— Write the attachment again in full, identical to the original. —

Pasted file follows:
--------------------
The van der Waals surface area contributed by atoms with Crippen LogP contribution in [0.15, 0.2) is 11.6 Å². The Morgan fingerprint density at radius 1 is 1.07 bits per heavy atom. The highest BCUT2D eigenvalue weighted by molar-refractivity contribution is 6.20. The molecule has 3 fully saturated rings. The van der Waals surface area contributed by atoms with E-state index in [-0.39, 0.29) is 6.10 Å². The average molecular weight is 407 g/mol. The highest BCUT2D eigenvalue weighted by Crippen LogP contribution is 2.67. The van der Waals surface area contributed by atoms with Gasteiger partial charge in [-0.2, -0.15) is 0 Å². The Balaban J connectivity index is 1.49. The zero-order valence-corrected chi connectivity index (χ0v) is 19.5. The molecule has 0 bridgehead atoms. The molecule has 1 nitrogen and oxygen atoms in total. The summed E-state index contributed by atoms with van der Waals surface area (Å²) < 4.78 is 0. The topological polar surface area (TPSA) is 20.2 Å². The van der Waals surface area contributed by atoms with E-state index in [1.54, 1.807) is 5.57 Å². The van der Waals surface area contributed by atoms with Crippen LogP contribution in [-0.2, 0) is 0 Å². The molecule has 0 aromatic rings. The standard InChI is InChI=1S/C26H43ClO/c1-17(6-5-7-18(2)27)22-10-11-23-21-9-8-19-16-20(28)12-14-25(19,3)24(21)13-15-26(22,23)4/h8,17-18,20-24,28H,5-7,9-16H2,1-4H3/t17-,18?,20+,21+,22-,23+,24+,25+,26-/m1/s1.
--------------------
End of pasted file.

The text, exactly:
The van der Waals surface area contributed by atoms with Crippen LogP contribution in [0.15, 0.2) is 11.6 Å². The Morgan fingerprint density at radius 1 is 1.07 bits per heavy atom. The highest BCUT2D eigenvalue weighted by molar-refractivity contribution is 6.20. The molecule has 3 fully saturated rings. The van der Waals surface area contributed by atoms with E-state index in [-0.39, 0.29) is 6.10 Å². The average molecular weight is 407 g/mol. The highest BCUT2D eigenvalue weighted by Crippen LogP contribution is 2.67. The van der Waals surface area contributed by atoms with Gasteiger partial charge in [-0.2, -0.15) is 0 Å². The Balaban J connectivity index is 1.49. The zero-order valence-corrected chi connectivity index (χ0v) is 19.5. The molecule has 0 bridgehead atoms. The molecule has 1 nitrogen and oxygen atoms in total. The summed E-state index contributed by atoms with van der Waals surface area (Å²) < 4.78 is 0. The topological polar surface area (TPSA) is 20.2 Å². The van der Waals surface area contributed by atoms with E-state index in [1.54, 1.807) is 5.57 Å². The van der Waals surface area contributed by atoms with Crippen LogP contribution in [-0.2, 0) is 0 Å². The molecule has 0 aromatic rings. The standard InChI is InChI=1S/C26H43ClO/c1-17(6-5-7-18(2)27)22-10-11-23-21-9-8-19-16-20(28)12-14-25(19,3)24(21)13-15-26(22,23)4/h8,17-18,20-24,28H,5-7,9-16H2,1-4H3/t17-,18?,20+,21+,22-,23+,24+,25+,26-/m1/s1.